The Ferris wheel at Luna Park, while delightful, isn’t something one can only experience in Beirut. The Ferris wheel was famously invented for the 1893 Chicago World’s Fair, and there are amusement parks all over the world called Luna Park, after the original at New York’s Coney Island.
Not only that, Beirut’s Luna Park Ferris wheel is probably in greater disrepair than many of its peers (at least judging from its appearance; I have not interviewed the ride’s maintenance team). The ride is held together by rusty metal that creaks ominously as the wheel turns, sometimes punctuated by startling jerks and stalls.
Beirut’s Luna Park and its star attraction have earned the right to be crappy, though. The park was constructed in 1966 by Noureddine Al Rifai (a member of the entrepreneurial Al Rifai family, also behind the largest nut-retailing chain in the Middle East), along the rocky cliffs of Beirut’s seafront, as part of a wave of construction to serve a new influx of tourists from the Arabian Gulf and Europe. According to the park’s supervisor, the Ferris wheel was largely constructed by Al Rifai himself when the park opened.
The park has weathered more than its share of storms, both meteorological and manmade. The park stayed open during most of the Lebanese civil war, when families would visit the fair during ceasefires for a respite from the violence. Spared from Israeli bombardment during the 2006 summer war that significantly damaged the lighthouse just a few hundred yards away, the park suffered nearly $700,000 USD in damage from a car bomb assassination in 2007 that killed MP Walid Eido and four others.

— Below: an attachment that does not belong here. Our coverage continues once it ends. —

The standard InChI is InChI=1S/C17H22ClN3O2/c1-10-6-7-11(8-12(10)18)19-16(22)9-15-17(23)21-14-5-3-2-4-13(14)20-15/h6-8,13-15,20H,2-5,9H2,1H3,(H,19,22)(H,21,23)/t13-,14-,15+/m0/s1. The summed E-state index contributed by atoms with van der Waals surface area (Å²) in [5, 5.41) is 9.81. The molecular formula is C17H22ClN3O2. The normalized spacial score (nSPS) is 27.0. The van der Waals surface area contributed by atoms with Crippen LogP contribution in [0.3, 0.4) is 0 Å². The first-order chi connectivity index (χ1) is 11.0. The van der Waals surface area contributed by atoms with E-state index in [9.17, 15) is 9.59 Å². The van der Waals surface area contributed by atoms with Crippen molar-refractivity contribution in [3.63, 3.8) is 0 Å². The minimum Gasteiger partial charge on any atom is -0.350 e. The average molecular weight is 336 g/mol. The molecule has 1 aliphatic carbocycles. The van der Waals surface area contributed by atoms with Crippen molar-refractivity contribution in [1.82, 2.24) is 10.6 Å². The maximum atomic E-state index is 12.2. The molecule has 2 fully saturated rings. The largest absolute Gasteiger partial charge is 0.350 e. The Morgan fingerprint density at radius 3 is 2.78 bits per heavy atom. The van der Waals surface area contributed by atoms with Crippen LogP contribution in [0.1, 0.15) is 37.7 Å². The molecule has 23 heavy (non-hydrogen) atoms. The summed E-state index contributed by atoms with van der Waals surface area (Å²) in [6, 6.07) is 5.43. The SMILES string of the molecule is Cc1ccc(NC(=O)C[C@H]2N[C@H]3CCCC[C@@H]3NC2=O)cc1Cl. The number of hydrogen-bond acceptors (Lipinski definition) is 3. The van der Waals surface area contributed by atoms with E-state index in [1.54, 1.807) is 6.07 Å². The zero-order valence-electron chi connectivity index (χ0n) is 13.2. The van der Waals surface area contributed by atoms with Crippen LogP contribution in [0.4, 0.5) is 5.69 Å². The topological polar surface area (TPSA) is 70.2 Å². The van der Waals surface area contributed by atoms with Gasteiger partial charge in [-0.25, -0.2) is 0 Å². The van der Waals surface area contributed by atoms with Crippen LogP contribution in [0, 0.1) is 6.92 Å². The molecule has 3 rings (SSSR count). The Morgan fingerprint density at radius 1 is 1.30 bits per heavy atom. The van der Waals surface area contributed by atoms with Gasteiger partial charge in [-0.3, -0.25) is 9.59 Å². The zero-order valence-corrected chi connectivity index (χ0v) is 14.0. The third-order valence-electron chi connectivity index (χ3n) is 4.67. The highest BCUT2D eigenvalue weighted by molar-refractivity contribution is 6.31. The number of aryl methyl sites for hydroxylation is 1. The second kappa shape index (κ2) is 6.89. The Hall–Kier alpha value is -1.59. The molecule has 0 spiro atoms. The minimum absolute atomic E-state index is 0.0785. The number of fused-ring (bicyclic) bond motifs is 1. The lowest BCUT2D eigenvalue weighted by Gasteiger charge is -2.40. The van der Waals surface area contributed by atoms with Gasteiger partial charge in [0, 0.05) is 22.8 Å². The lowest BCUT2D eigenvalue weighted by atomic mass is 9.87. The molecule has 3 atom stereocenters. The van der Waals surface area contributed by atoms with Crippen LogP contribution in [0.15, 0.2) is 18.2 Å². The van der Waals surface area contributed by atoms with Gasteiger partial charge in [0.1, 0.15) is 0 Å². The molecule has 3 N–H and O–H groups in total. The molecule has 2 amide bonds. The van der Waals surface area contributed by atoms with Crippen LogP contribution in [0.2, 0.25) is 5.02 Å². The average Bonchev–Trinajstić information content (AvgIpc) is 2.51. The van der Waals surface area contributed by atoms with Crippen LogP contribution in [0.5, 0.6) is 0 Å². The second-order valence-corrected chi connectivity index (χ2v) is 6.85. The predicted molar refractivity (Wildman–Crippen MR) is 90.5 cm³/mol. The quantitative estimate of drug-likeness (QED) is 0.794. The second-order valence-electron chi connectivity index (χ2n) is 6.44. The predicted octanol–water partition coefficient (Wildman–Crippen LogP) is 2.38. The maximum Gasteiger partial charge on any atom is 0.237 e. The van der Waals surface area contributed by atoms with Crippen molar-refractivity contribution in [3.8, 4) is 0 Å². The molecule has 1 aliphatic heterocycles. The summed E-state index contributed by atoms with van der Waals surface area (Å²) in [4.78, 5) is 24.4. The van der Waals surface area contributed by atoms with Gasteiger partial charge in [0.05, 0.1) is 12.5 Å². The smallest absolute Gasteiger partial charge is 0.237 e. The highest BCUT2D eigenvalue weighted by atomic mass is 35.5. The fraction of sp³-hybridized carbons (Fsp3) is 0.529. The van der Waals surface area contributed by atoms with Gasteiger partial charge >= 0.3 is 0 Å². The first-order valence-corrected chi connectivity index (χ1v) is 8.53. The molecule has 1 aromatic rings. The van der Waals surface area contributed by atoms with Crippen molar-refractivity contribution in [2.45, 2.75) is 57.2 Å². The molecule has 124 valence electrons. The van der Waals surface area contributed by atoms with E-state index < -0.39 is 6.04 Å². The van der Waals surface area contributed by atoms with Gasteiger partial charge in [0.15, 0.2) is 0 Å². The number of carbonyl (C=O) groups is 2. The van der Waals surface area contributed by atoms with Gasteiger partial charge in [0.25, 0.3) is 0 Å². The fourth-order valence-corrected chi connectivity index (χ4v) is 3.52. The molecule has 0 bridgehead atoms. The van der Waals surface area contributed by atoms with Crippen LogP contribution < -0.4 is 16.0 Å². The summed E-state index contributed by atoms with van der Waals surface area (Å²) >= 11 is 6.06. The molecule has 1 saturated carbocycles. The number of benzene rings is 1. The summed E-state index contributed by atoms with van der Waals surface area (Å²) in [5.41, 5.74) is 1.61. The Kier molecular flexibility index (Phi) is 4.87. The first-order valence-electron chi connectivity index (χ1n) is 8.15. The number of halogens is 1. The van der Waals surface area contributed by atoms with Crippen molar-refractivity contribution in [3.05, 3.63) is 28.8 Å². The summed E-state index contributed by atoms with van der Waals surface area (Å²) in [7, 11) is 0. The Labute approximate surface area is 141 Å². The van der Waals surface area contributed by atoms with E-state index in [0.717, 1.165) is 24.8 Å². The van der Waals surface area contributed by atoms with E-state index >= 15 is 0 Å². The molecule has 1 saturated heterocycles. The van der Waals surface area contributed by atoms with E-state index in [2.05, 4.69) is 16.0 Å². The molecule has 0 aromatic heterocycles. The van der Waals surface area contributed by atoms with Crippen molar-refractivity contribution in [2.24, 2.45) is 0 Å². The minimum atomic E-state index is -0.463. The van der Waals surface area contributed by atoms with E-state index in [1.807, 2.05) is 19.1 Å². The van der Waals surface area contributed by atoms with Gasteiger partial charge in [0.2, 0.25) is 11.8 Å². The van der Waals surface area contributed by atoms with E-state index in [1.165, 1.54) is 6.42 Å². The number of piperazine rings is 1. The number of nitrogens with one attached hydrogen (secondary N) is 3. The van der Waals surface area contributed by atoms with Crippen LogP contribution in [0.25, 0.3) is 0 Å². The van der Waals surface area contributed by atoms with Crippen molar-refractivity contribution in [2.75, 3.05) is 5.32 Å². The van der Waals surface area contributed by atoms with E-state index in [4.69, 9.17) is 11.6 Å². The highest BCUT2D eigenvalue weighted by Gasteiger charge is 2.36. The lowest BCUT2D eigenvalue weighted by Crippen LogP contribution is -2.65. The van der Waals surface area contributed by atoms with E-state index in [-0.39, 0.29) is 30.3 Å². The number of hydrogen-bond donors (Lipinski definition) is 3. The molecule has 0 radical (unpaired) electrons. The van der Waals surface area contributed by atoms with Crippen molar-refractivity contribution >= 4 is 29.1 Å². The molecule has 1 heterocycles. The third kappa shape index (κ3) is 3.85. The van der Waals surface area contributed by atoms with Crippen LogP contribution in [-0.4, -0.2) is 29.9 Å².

Rumor has it that the Ferris wheel became unmoored several times during the civil war and rolled off a cliff into the sea, where it was collected and reinstated. (Perhaps this explains some of the rust?) The wheel was also blown over during a sandstorm in the 1990s. The park’s supervisor declined to discuss any of these reports; it’s been hard enough attracting fun-seekers without stirring up old scandals.
Walking into Luna Park on a weekend afternoon, the park is a cross section of Beirut society. There are teenagers from the nearby American University of Beirut, self-segregated by gender; women in headscarves with their husbands and children; and South Asian families in which the parents work in Lebanon as domestic servants or laborers. It only costs a few thousand Lebanese pounds to ride the Ferris wheel (1,500 Lebanese lira = $1 USD), but some parents still send their children on alone. Despite an uptick in tourism this year, the Lebanese economy is hard on wage earners.
Reaching the apex of the Ferris wheel is a thrill, and not just because you’ve become suddenly hypersensitive to the every creak. The view of Beirut’s coastline is magnificent; the best you can get outside an airplane. The lighthouse at AUB is north, Beirut’s famous Pigeon Rocks are south, and the tony tower complexes of the Corniche stretch away toward the public white-sand beach around the curve of the coastline. At sunset the neon lights of the wheel begin to flicker on, standing out against the gathering dark. The sky is purple against the mercurial silver Mediterranean; you remember you’re in Beirut after all.